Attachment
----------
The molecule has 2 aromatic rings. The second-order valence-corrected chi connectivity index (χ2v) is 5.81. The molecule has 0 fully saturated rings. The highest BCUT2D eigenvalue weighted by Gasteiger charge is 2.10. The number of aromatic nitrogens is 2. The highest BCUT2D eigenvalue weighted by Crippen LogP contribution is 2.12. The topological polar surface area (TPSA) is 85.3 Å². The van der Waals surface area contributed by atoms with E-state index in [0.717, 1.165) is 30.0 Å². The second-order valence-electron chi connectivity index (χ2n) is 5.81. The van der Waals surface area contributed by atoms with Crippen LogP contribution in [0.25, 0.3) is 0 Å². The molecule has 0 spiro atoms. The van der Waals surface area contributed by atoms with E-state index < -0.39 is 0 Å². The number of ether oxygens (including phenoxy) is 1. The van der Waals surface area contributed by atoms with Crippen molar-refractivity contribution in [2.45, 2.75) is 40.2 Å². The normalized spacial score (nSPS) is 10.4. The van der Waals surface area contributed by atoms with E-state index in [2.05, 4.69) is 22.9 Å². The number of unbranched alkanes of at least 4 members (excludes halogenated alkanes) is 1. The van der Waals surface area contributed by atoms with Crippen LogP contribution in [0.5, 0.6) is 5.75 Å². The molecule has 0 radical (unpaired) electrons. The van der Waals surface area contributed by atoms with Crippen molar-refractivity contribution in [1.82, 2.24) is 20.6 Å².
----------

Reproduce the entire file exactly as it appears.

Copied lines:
The molecule has 2 aromatic rings. The second-order valence-corrected chi connectivity index (χ2v) is 5.81. The molecule has 0 fully saturated rings. The highest BCUT2D eigenvalue weighted by Gasteiger charge is 2.10. The number of aromatic nitrogens is 2. The highest BCUT2D eigenvalue weighted by Crippen LogP contribution is 2.12. The topological polar surface area (TPSA) is 85.3 Å². The van der Waals surface area contributed by atoms with E-state index in [0.717, 1.165) is 30.0 Å². The second-order valence-electron chi connectivity index (χ2n) is 5.81. The van der Waals surface area contributed by atoms with Crippen LogP contribution in [0.25, 0.3) is 0 Å². The molecule has 0 spiro atoms. The van der Waals surface area contributed by atoms with E-state index < -0.39 is 0 Å². The number of ether oxygens (including phenoxy) is 1. The van der Waals surface area contributed by atoms with Crippen molar-refractivity contribution in [2.45, 2.75) is 40.2 Å². The normalized spacial score (nSPS) is 10.4. The van der Waals surface area contributed by atoms with E-state index in [2.05, 4.69) is 22.9 Å². The number of unbranched alkanes of at least 4 members (excludes halogenated alkanes) is 1. The van der Waals surface area contributed by atoms with Crippen LogP contribution in [0.5, 0.6) is 5.75 Å². The molecule has 0 radical (unpaired) electrons. The van der Waals surface area contributed by atoms with Crippen molar-refractivity contribution in [1.82, 2.24) is 20.6 Å².